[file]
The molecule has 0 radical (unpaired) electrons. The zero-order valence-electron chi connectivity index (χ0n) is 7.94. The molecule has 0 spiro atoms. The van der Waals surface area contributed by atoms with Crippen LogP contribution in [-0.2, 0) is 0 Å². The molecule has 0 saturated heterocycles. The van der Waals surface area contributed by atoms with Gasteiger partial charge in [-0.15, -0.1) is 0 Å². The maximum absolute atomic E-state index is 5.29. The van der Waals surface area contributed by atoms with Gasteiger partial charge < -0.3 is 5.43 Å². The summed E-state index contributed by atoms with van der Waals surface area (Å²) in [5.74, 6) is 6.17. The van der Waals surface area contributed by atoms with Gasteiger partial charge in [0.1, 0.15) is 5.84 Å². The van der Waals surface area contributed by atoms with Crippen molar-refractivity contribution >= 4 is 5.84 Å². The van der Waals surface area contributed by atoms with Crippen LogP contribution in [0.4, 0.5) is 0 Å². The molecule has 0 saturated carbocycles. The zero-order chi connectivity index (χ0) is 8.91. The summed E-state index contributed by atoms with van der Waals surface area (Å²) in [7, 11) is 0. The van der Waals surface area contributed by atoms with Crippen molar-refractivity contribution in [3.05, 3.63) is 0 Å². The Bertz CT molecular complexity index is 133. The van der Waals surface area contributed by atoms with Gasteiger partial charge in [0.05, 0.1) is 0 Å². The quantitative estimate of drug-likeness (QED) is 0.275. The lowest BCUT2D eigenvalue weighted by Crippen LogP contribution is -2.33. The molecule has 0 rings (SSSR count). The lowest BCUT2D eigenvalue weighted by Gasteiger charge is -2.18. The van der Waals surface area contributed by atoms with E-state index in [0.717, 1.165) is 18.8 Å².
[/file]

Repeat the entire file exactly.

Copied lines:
The molecule has 0 radical (unpaired) electrons. The zero-order valence-electron chi connectivity index (χ0n) is 7.94. The molecule has 0 spiro atoms. The van der Waals surface area contributed by atoms with Crippen LogP contribution in [-0.2, 0) is 0 Å². The molecule has 0 saturated heterocycles. The van der Waals surface area contributed by atoms with Gasteiger partial charge in [-0.15, -0.1) is 0 Å². The maximum absolute atomic E-state index is 5.29. The van der Waals surface area contributed by atoms with Gasteiger partial charge < -0.3 is 5.43 Å². The summed E-state index contributed by atoms with van der Waals surface area (Å²) in [5.74, 6) is 6.17. The van der Waals surface area contributed by atoms with Gasteiger partial charge in [0.1, 0.15) is 5.84 Å². The van der Waals surface area contributed by atoms with Crippen molar-refractivity contribution >= 4 is 5.84 Å². The van der Waals surface area contributed by atoms with Crippen LogP contribution in [0.4, 0.5) is 0 Å². The molecule has 0 saturated carbocycles. The zero-order chi connectivity index (χ0) is 8.91. The summed E-state index contributed by atoms with van der Waals surface area (Å²) in [7, 11) is 0. The van der Waals surface area contributed by atoms with Crippen molar-refractivity contribution in [3.05, 3.63) is 0 Å². The Bertz CT molecular complexity index is 133. The van der Waals surface area contributed by atoms with Gasteiger partial charge in [0.05, 0.1) is 0 Å². The quantitative estimate of drug-likeness (QED) is 0.275. The lowest BCUT2D eigenvalue weighted by Crippen LogP contribution is -2.33. The molecule has 0 rings (SSSR count). The lowest BCUT2D eigenvalue weighted by Gasteiger charge is -2.18. The van der Waals surface area contributed by atoms with E-state index in [0.717, 1.165) is 18.8 Å².